0328 Virus Outbreak Congress Shaheen

Sen. Jeanne Shaheen, D-N.H., arrives for a meeting to discuss the coronavirus relief bill on Capitol Hill, Friday, March 20, 2020, in Washington.

CONCORD — New Hampshire is expected to receive at least $1.25 billion in support from the federal coronavirus relief package and is making more safety adjustments to slow the spread of the virus. More on developments in the state:


New Hampshire is poised to receive at least $1.25 billion in support from the nearly $2.2 trillion coronavirus relief package.

That amount is part of a $150 billion fund that will assist states incurring costs and losing revenue because of the pandemic, New Hampshire Sens. Jeanne Shaheen and Maggie Hassan said. The legislation passed in Congress on Friday.

The package provides funds to help small businesses, health systems, unemployment insurance, individuals and families.


Nearly 190 people have tested positive for the coronavirus in New Hampshire, with 30 of those hospitalized. Two people have died, the second announced Friday. The second person was identified by the state as a “male resident of Hillsborough County who was over 60 and had multiple underlying health issues.”

It was not immediately known if that number included three workers at Shaw’s supermarkets in Dover, Littleton, and Woodsville, New Hampshire, who tested positive for the virus. A spokeswoman for the chain confirmed the cases in a statement Friday. No further information was given about them, and a state Health Department spokesman did not respond to an email seeking comment.

For most people, the virus causes mild or moderate symptoms, such as fever and cough that clear up in two to three weeks. For some, especially older adults and people with existing health problems, it can cause more severe illness, including pneumonia, or death. The vast majority of people recover.


Toll collection lanes on New Hampshire highways that make change for drivers will become “Exact Change Toll Fare Only” lanes to support the health and safety of customers and workers during the pandemic, the state Transportation Department said.

The switch will be in effect as of 12 a.m. Monday.

The department also said that because of reduced traffic volumes, toll plaza cash lanes will not be staffed 24 hours a day. Instead, they will be staffed from 5 a.m. to 9 p.m.

If a driver doesn’t have the exact fare, a toll attendant will be available in the Cash/E-ZPass lanes to explain payment options.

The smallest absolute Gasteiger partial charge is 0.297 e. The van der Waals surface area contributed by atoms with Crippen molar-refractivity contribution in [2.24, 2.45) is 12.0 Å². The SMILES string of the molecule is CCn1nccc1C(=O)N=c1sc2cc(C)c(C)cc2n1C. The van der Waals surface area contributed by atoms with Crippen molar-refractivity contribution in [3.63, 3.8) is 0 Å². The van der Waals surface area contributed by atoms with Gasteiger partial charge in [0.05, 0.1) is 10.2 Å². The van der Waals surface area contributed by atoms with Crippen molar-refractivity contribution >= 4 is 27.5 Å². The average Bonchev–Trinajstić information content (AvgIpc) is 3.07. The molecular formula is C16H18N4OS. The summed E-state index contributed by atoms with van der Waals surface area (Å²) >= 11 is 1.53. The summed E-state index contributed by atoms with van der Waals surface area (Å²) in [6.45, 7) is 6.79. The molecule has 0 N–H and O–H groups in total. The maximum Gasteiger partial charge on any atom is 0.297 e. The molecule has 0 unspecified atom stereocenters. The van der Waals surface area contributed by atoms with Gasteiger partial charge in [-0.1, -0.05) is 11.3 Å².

“Our toll attendants are gloved and have access to supplies to clean in between shifts and in between transactions,” department spokeswoman Eileen Meaney said. “All cash transactions require exchange. By moving to an exact change standard, we reduce that exchange to one exchange versus several.”

To avoid getting an invoice, customers may pay online within seven days at www.ezpassnh.com using the “7-Day to Pay” option or call the E-ZPass Customer Service Center at 877-643-9727.


Gov. Chris Sununu issued an order that suspends fingerprinting for criminal background checks, due to concerns about the coronavirus. The Department of Safety may allow fingerprinting “on a case-by-case basis” on a request from a state agency “when required to ensure protection of the public.”


The University of New Hampshire has extended the enrollment and housing deadline for prospective students this fall from May 1 to June 1.

“While we cannot change today’s global realities, we can give you the time to make this decision with confidence,” said Pelema Ellis, vice provost of enrollment management at UNH.

Because the university is unable to host in-person events on campus for admitted students a variety of virtual experiences are being offered for admitted students and their parents, which can be explored at https://admissions.unh.edu/admitted-students/virtual.


The traditional egg hunts that take place around Easter won’t be held because of the COVID-19 outbreak, but some residents have organized a hunt that incorporates social distancing from now until the April 12 holiday.

Residents in five New Hampshire towns are being encouraged to make eggs, said Kate Plumley Stewart, of Enfield.

These eggs are not for the taking, though. Residents are encouraged to create their own eggs and leave them outside their home, on a front door or in a window where they can be viewed and enjoyed from the road for an “I Spy”-type of game.

The hunt is being organized in Enfield, Canaan, and Grafton, Dorchester and Orange.

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